our-blog-icon-top
NPO publishes blog articles to inform and to stimulate conversation about issues of importance to NPO's mission.  All blog articles express the opinions of the authors as individuals and do not necessarily reflect the views of National Parents Organization, its Board of Directors, or its executives.  

Fairfield, OH--As anti-male as family courts are, this story is still a little hard to believe. The case is described in the story Man Jailed After Daughter Fails To Get GED (WCPO TV, 5/9/08). Ben, a reader, says: "Summary: 1) Father was ordered to see to it that his daughter got her GED 2) Daughter's problems in school were at a time that she lived with her mother 3) Both mother and daughter agree that either one of them should go to jail before the father. 4) Father's current wife believes he might lose his job of 15 years for being in jail To their credit, both women in the story--the mother and the daughter (pictured)--accept responsibility for the problem, and say if anyone should be punished it's them, not the dad. According to the story: "A Fairfield man is in jail because his daughter hasn't gotten her General Equivalency Diploma (GED). "A judge ordered the father to stay on top of his daughter's education months ago and when that order wasn't followed, Brian Gegner was sentenced to 180-days in the Butler County jail. "The daughter, Brittany Gegner, says her father shouldn't be punished for her problems. "Especially, she says because she's now 18, an adult. "'It's ridiculously wrong,' said Brittany Gegner. "'Of all the punishments they could have given him, to make him go to jail?,' she asked. 'I mean, probation – until I get my GED – would be reasonable, but to send him to jail? That's overboard.' "Butler County Juvenile Court Judge David Niehaus ordered Gegner to jail for contributing to the delinquency of a minor by not following a court order which required Gegner to be sure his daughter got her GED. "This comes after ongoing problems of Brittany skipping classes at Fairfield High School and then, Butler Tech. "While Brian Gegner had custody of her, Brittany says it was while she lived with her mother that she was truant. "'I'm about to be 19 and my Dad's being punished for something I did when I was 16,' she said. "'It's like I should, if anybody should be punished for this,' said Brittany. 'I would way rather me go to jail than my Dad.' "'They probably should have punished me if they were going to punish anybody,' said Brittany's mother Shana Roach. 'Because she did live with me at the time, but because he had the custody, that's why he's being punished.' "'But I don't understand the punishment all together because she's going to school, she's been going for four months,' said Roach. 'The only thing that's holding her back is she can't pass her math test.'" Read the full article here. It still seems like there must be more to this than we're hearing. If Butler County Juvenile Court Judge David Niehaus wishes to respond with his side of the story, he may do so by emailing me at [email protected]. I will publish what he sends me.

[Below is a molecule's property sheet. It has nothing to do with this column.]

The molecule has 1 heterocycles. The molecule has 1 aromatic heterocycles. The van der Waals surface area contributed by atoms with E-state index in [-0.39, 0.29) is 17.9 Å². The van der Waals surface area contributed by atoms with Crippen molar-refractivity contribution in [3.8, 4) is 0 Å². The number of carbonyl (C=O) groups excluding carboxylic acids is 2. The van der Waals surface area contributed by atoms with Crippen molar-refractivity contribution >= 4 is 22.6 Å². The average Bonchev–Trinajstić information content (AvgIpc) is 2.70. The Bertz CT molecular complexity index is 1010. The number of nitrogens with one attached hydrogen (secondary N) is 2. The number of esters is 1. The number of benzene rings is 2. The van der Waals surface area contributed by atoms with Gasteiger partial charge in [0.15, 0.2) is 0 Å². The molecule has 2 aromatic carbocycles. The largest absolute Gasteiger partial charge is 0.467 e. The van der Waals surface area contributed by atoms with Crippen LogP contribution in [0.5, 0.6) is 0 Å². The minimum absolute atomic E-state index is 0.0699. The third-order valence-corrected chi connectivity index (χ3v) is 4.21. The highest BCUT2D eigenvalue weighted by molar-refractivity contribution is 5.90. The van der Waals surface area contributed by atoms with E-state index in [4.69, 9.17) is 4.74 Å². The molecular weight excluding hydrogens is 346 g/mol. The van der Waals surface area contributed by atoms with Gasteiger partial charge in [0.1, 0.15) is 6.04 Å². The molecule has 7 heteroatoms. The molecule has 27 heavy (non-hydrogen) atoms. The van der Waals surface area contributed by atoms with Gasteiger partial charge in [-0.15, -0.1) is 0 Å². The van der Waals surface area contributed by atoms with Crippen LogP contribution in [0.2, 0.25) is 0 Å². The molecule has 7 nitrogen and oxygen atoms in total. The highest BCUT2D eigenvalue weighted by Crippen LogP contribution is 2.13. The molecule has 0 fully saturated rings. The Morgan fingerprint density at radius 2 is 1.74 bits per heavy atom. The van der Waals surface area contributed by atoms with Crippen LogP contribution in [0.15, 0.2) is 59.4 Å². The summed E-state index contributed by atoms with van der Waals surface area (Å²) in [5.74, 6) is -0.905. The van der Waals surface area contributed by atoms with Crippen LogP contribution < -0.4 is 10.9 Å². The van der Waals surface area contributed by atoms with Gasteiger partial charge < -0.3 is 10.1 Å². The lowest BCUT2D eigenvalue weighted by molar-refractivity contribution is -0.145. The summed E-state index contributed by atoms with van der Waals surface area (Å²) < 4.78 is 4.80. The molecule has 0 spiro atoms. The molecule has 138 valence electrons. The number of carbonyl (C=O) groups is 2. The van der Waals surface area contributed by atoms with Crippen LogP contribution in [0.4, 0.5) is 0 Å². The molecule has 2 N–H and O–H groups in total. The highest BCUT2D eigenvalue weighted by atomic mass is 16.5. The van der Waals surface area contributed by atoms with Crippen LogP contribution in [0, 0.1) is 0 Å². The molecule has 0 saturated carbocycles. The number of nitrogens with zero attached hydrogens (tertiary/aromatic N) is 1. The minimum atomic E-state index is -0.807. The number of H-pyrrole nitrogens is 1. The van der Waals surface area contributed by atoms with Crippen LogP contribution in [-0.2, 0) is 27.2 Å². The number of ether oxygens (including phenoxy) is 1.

Share this post

Submit to FacebookSubmit to Google PlusSubmit to TwitterSubmit to LinkedIn